Winslow developed their unapproved GAST Super-Light Island Flyer line of rafts in sizes for 4, 6, and 8 persons for the light Part 91 General Aviation market. This raft competes with the double-cell single tube Hoover and EAM rafts. We tested four person Part 91 equipped Island Flyers. This is a conventional octagonal, single tube (12 inch), double cell design with a pair of vertical bulkheads.
The "Basic" GAST we reviewed in 1996 has been eliminated from the line, but essentially the same raft can be had by optioning a RescueRaft II with ballast and Part 91 SEP. It would be the least expensive, lightest (18 lbs. for the four person), most compact Winslow life raft, sans canopy and equipped with only the bare minimum of a survival equipment pack (SEP).
For 2000, Winslow offers the GAST Island Flyer and Island Flyer Plus. These life rafts are identical except for the inclusion of Winslow's unique viewing ports on the Plus version. These incorporate a single-hoop self-erecting canopy and all the usual Winslow features, as well as their Part 91 SEP which exceeds Part 91 requirements. Of course, that ups size and weight (approximately 31 lbs. for a four person).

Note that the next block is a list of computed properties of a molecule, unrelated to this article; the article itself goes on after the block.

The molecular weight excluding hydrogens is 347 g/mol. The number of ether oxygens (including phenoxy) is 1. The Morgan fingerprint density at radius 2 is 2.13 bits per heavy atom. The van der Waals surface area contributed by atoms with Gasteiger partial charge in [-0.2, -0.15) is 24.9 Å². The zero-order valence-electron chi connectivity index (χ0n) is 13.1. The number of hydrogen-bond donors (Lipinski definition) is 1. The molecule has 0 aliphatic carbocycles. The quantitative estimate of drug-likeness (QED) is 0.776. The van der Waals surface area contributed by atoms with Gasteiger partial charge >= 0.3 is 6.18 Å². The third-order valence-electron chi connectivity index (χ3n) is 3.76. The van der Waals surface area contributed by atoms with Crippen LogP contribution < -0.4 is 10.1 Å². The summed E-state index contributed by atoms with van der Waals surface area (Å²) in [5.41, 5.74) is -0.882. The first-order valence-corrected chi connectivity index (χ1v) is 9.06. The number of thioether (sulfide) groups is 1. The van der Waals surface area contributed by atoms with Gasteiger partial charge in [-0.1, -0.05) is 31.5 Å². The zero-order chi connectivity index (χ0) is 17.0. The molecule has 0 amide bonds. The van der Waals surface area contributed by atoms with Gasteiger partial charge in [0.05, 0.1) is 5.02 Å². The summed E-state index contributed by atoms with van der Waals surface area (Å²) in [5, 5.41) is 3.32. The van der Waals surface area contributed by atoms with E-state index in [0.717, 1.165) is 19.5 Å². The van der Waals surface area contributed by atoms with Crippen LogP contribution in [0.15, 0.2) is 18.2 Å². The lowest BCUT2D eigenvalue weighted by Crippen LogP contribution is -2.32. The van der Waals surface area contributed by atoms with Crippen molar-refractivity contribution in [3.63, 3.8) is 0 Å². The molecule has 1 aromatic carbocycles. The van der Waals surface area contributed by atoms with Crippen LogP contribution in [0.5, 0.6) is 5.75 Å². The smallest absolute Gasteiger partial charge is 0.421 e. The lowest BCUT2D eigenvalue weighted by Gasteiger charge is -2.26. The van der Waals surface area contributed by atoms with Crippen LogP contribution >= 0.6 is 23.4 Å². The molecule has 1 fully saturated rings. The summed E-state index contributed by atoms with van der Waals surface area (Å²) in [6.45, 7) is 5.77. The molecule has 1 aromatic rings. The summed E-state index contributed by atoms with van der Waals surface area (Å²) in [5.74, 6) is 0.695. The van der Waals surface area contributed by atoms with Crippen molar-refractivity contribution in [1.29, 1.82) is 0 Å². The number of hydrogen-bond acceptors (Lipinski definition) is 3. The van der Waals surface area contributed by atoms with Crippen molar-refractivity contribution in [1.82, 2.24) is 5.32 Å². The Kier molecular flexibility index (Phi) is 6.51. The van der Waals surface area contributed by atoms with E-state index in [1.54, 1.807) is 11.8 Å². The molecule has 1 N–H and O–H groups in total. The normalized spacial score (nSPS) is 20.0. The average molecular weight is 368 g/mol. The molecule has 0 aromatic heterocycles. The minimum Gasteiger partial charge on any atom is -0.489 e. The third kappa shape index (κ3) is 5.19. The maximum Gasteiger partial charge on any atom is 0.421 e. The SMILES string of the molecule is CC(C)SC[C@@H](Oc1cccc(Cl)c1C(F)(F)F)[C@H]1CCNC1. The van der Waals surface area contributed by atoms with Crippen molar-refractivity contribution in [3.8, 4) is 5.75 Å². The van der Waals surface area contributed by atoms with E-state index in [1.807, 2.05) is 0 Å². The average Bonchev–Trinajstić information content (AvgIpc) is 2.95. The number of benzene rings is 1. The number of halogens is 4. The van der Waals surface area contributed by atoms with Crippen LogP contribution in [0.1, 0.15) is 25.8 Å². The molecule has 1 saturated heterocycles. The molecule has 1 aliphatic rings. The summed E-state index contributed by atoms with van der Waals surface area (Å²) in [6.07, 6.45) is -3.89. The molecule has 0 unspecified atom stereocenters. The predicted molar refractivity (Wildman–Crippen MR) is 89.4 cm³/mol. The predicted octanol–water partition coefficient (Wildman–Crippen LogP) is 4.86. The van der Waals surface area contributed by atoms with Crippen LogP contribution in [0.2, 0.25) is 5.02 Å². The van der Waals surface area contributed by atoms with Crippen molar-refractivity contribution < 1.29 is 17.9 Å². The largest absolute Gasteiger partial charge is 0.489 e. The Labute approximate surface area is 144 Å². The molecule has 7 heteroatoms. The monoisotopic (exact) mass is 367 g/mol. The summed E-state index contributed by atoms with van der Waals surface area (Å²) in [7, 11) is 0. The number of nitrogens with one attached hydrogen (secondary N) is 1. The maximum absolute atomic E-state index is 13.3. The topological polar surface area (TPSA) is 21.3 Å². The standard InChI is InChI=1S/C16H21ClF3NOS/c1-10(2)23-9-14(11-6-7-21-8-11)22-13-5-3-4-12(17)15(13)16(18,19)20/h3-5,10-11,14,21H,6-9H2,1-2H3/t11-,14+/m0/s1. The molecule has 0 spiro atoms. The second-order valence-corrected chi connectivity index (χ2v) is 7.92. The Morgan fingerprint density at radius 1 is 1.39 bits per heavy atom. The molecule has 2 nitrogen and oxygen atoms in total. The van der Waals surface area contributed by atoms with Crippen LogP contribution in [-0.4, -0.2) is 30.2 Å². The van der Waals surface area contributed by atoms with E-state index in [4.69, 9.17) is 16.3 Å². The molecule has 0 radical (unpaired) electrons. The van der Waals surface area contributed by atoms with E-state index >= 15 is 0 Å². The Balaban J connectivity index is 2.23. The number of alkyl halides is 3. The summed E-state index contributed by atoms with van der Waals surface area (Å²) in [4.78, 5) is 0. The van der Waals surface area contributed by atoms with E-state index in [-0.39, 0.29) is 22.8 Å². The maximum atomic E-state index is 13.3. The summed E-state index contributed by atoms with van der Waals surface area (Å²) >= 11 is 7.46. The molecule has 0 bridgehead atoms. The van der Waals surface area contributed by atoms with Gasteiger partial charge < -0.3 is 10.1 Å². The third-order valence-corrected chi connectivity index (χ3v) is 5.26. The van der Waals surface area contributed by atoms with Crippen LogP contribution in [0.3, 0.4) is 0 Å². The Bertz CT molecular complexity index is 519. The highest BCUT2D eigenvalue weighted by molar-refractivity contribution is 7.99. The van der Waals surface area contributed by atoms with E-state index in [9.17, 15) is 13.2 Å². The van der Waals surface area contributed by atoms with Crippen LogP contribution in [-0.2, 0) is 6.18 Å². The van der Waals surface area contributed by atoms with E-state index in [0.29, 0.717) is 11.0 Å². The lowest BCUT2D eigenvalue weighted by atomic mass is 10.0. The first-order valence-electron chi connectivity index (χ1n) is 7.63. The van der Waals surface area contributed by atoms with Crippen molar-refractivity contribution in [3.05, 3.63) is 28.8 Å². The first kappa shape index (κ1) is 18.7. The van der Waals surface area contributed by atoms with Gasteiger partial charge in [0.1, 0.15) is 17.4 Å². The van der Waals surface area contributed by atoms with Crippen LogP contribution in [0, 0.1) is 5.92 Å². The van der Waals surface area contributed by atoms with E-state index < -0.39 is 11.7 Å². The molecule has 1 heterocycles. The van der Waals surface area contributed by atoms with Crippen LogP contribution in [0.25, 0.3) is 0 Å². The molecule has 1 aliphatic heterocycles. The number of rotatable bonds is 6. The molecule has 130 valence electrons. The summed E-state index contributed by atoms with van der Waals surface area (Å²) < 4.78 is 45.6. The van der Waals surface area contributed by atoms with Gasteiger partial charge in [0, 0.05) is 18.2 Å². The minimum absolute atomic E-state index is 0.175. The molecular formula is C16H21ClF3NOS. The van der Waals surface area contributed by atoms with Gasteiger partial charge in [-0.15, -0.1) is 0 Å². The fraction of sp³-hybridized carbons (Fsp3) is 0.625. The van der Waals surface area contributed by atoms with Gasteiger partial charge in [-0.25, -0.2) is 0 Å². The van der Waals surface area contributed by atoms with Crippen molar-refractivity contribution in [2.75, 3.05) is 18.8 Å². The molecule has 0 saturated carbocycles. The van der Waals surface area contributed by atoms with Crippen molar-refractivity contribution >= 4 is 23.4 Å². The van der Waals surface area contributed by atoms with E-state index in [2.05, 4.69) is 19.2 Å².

Winslow has indicated in its brochures that TSO approval of the GAST is pending for about two years now, but apparently it isn't a priority, because this version, the FAST, has not yet be approved. Winslow VP Gerard Pickardt said that they really haven't had much interest in the proposed approved FAST, so it's been placed on the back burner.
Winslow has made a few improvements to the unapproved model FADR Super-Light DualSafe (at one time referred to as the "basic" model of the FAAV). This is, essentially, their decagonal, double tube approved FAAV Ultima life raft less the canopy, inflatable floor, storage bags and numerous "nice-to-have," but not essential, features. It is equipped with the same minimal survival equipment as on the GA-ST. It is available in 4 - 13 person sizes.